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Goals (OKRs & KPIs)
October 16, 2019

Why it’s useless to ‘score’ or ‘grade’ your OKRs

Henrik-Jan van der Pol
Henrik-Jan van der Pol
CEO, Perdoo
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min read
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Why it’s useless to ‘score’ or ‘grade’ your OKRs

Google has done an amazing job promoting OKR, and educating the business world on the many benefits it can bring. But by introducing the concept of ‘grading OKRs’ (also called scoring OKRs), it created more harm than good.

What is grading OKRs?

As Google explains in their ReWork OKR guide, the score defines whether a Key Result or OKR has been achieved or not. They use a scale from 0.0 to 1.0, where a 1.0 score means that the Key Result or Objective is “fully achieved”. Key Results are scored individually, the Objective’ score is the average score of all its Key Results.

The grading concept is anything but straightforward, which is why you’ll find hundreds of articles on the internet explaining how it works. As a consequence, different organizations have different approaches towards grading OKRs, some of them have publicly written about how they approach grading OKRs.

The problem with grading OKRs

If a grade or score is defining such an important thing as whether or not a Key Result or Objective was achieved, don’t you want that score to be unambiguous, simple and objective?

Although it seems that the grade is mostly—if not entirely—based on the Key Result’s progress, Google does not track progress for its Key Results. Nonetheless, all the Key Results it uses in its example have a metric and a target value. The metric and target value enable you to measure progress towards your target. Wouldn’t it be much simpler to use that data and just look at the % progress?

Quantitative vs qualitative assessment

True, progress on OKRs doesn’t always capture the full picture. So yes, it does make sense to do a brief retrospective once you’re done working on an OKR. However, such an evaluation should not define whether the OKR has been achieved or not (a quantitative assessment is better suited for that purpose). Instead, it should be used for a qualitative assessment of the OKR.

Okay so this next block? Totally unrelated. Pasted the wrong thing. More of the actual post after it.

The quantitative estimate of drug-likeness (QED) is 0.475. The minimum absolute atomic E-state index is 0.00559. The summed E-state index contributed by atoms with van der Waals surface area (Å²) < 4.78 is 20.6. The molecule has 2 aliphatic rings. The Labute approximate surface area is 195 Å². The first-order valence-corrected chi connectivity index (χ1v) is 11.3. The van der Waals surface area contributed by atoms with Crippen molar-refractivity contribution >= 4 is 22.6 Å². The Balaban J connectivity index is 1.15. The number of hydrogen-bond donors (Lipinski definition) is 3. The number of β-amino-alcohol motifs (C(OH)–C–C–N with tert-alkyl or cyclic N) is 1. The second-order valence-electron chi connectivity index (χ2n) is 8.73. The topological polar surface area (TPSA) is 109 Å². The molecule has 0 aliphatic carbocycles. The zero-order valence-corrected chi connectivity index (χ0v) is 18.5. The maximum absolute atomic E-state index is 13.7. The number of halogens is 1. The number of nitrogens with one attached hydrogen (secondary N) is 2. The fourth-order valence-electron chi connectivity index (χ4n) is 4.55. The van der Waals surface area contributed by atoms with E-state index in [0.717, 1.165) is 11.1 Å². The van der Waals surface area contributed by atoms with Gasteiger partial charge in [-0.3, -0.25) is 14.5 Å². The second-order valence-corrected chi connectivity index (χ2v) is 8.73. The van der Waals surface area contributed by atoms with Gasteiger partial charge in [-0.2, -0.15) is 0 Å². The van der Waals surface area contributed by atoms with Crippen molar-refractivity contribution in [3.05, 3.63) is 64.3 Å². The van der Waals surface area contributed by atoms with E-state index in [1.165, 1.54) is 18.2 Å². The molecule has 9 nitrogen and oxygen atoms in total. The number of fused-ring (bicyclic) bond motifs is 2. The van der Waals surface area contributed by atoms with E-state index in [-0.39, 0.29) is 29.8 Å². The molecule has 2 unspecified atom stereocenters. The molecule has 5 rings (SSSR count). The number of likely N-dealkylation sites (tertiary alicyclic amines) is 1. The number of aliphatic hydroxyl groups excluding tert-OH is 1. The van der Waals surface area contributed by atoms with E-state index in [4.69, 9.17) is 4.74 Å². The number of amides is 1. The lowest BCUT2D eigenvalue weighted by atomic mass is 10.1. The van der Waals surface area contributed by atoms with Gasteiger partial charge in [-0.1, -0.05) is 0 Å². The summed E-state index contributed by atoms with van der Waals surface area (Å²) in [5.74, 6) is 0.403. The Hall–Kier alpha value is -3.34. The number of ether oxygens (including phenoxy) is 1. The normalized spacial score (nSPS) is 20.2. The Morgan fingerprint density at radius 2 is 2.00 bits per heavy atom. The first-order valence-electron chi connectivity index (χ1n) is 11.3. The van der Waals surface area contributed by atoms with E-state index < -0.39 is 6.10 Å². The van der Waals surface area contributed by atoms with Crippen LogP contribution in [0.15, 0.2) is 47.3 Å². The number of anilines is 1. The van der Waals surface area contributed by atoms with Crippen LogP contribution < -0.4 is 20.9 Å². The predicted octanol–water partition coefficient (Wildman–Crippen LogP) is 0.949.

How you want to run such a qualitative assessment is personal for each organization—though it is important that everyone in the organization does that same qualitative assessment. This is why we enable you to set up customized templates in Perdoo.

When closing OKRs, pause and reflect on your performance. Ask yourself these 3 questions: How would you rate your execution? How has this OKR helped us progress as a company? Will you continue working on this topic in the near future?

At Perdoo we always ask the lead of an Objective to answer the following three questions:

  1. How would you rate your execution?
  2. How has this OKR helped us progress as a company?
  3. Will you continue working on this topic in the near future?

By asking How would you rate your execution, we get an impression if the OKR was well-executed. If execution was rated poorly, perhaps we should give this OKR another try in the next quarter.

By asking How has this OKR helped us progress as a company, we force the Objective lead to summarize what value this OKR has brought to our business. The fact that an OKR has been achieved, doesn't always mean it has added value to our business. The opposite is also true: when an OKR hasn't been achieved, you may still have been able to acquire important learnings by working on it. Learnings are also progress.

The final question, Will you continue working on this topic in the near future, is a simpler question which helps us plan for the future.

We store the answers to those questions on the Objective in Perdoo. That way, all the important information for an Objective is logged on the Objective itself—which is important for future reference.

In Perdoo, once you've finalized your closing notes, you will now have a central place to look back at historic data and learnings.


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